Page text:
Has football already come home?

Has football already come home?

Last update: 4 July 2018 Categories: Featured, World Cup.

England, a footballing nation that has been nurtured into failure, underachievement and pessimism all too often. The poisoned chalice that is the England's manager job has made a mockery of almost everyone within the last few decades, not discriminating against background, age, reputation or nationality. For years now the divide between fans, the media and the team seems to be getting greater and greater and greater. But now, the unity between all parties seems to be getting stronger and stronger, which makes me think....

Has football already come home?

The man who has helped bring the nation together, is one Gareth Southgate.

In recent years, England players of yesteryear have spoken of some of the external pressures of playing for England, and how toxic an environment it could be at times. Yet Southgate has deflected all of the pressures and scapegoatism away from his players and onto his own back.

When Sam Allardyce was prematurely relieved of his duties as England manager back in September 2016, the appointment of Gareth Southgate seemed a fairly dull, uninspiring appointment from the outset looking in. A "yes man" who wouldn't speak out against his employers, someone who wouldn't rustle any feathers and is dispensable should England fail to turn up in Russia.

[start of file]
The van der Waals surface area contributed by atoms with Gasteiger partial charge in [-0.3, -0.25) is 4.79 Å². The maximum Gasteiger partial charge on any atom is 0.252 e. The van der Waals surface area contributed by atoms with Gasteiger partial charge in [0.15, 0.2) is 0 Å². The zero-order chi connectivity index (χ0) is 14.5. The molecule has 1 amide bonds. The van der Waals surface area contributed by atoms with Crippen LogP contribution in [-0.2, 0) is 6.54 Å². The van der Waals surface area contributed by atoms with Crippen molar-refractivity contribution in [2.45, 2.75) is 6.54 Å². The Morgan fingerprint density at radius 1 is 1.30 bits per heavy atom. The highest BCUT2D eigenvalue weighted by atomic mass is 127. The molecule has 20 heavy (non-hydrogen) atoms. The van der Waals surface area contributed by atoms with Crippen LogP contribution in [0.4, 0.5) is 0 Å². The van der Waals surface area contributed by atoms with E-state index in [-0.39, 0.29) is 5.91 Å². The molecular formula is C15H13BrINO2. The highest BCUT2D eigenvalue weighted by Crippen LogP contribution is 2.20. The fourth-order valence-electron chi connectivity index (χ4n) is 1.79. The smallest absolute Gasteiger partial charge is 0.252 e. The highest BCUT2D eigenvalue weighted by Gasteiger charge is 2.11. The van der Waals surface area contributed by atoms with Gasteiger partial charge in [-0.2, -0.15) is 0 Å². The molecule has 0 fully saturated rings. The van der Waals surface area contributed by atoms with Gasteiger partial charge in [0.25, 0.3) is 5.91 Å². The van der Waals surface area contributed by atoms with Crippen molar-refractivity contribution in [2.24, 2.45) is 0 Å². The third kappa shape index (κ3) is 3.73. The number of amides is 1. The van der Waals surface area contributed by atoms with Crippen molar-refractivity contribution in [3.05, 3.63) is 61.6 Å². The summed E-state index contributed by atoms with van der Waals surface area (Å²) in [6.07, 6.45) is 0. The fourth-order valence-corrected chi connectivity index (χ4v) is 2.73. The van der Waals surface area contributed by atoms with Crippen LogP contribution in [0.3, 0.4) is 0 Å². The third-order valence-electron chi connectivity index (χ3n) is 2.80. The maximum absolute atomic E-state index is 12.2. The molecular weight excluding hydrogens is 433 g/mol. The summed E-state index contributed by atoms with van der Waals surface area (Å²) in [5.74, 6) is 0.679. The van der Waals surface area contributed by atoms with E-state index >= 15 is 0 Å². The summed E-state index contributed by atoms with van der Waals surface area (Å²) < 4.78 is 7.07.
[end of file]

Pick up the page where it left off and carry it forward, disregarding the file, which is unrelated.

However, Southgate has proved everyone wrong. This England team hasn't shied away from the external pressures of their international roles, making sure each player address the media, play forward-thinking, high risk, high reward football, something that the England faithful have been craving for far too long.

Now, England fans and even some of the mainstream media now have an international team they can associate with and be proud of. The core values and the philosophy of representing the country are now completely contrasting to those of fallen England sides of yesteryear. For years upon years, it's been about "how do we accommodate Rooney/Gerrard/Lampard into the team?" focusing more on personnel instead of system. Southgate has a clear tactical plan, and seems to have installed a selection philosophy built on merit.

The cliche of "he needs to go, he's got experience that England will need" has been squashed by Southgate, who seems determined to put the demons of recent times behind them. Last night was a prime example of the new England, and the mentality Southgate is trying to install into the team, conceding in the last minute, going all the way to penalties and keeping cool heads in the midst of Colombia's dark arts and a headbutt thrown in there as well, yes, an actual headbutt. The courage England shown to remain composed despite going behind in the shootout was very very mature, especially for such a young England team, a feat that evaded seasoned veterans such as David Beckham, Steven Gerrard, Wayne Rooney etc in recent years.

The decisions to leave former England mainstays such as Jack Wilshere and Joe Hart were very brave, and of course time will tell whether it was the right decision.

For a man who was chastised by a nation for years upon years after his Euro '96 penalty miss, Southgate demonstrates no fear, a man who has nothing to lose who has dared to do, and challenged the stereotypes of the England National Team.

Thank You Mr Southgate, for bringing back our England, and bringing back belief.

Dare to dream.